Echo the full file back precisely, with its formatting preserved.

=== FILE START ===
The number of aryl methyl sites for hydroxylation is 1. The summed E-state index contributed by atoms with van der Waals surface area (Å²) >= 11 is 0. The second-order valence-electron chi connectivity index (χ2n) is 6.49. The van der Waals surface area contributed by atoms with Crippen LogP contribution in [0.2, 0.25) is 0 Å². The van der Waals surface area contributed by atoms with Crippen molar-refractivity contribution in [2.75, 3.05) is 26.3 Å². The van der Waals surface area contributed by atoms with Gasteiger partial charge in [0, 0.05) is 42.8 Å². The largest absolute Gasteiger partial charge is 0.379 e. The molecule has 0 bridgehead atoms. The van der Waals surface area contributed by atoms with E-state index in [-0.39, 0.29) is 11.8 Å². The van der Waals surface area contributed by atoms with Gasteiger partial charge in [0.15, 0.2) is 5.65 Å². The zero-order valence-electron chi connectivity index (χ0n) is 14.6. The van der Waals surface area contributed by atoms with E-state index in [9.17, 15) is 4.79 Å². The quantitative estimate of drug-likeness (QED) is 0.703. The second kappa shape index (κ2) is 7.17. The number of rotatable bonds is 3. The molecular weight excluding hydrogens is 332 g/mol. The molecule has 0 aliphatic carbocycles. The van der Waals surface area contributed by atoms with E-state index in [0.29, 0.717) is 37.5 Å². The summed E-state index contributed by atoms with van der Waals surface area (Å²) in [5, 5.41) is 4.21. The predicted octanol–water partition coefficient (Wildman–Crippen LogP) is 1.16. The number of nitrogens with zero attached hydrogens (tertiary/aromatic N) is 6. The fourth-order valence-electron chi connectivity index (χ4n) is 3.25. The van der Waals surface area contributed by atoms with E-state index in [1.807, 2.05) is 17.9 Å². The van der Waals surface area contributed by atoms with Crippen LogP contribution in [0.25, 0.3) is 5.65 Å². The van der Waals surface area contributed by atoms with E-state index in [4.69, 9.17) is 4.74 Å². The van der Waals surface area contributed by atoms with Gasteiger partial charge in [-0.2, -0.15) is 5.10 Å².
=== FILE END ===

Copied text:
The number of aryl methyl sites for hydroxylation is 1. The summed E-state index contributed by atoms with van der Waals surface area (Å²) >= 11 is 0. The second-order valence-electron chi connectivity index (χ2n) is 6.49. The van der Waals surface area contributed by atoms with Crippen LogP contribution in [0.2, 0.25) is 0 Å². The van der Waals surface area contributed by atoms with Crippen molar-refractivity contribution in [2.75, 3.05) is 26.3 Å². The van der Waals surface area contributed by atoms with Gasteiger partial charge in [0, 0.05) is 42.8 Å². The largest absolute Gasteiger partial charge is 0.379 e. The molecule has 0 bridgehead atoms. The van der Waals surface area contributed by atoms with E-state index in [-0.39, 0.29) is 11.8 Å². The van der Waals surface area contributed by atoms with Gasteiger partial charge in [0.15, 0.2) is 5.65 Å². The zero-order valence-electron chi connectivity index (χ0n) is 14.6. The van der Waals surface area contributed by atoms with E-state index in [9.17, 15) is 4.79 Å². The quantitative estimate of drug-likeness (QED) is 0.703. The second kappa shape index (κ2) is 7.17. The number of rotatable bonds is 3. The molecular weight excluding hydrogens is 332 g/mol. The molecule has 0 aliphatic carbocycles. The van der Waals surface area contributed by atoms with E-state index in [0.29, 0.717) is 37.5 Å². The summed E-state index contributed by atoms with van der Waals surface area (Å²) in [5, 5.41) is 4.21. The predicted octanol–water partition coefficient (Wildman–Crippen LogP) is 1.16. The number of nitrogens with zero attached hydrogens (tertiary/aromatic N) is 6. The fourth-order valence-electron chi connectivity index (χ4n) is 3.25. The van der Waals surface area contributed by atoms with E-state index in [1.807, 2.05) is 17.9 Å². The van der Waals surface area contributed by atoms with Crippen LogP contribution in [0.25, 0.3) is 5.65 Å². The van der Waals surface area contributed by atoms with E-state index in [4.69, 9.17) is 4.74 Å². The van der Waals surface area contributed by atoms with Gasteiger partial charge in [-0.2, -0.15) is 5.10 Å².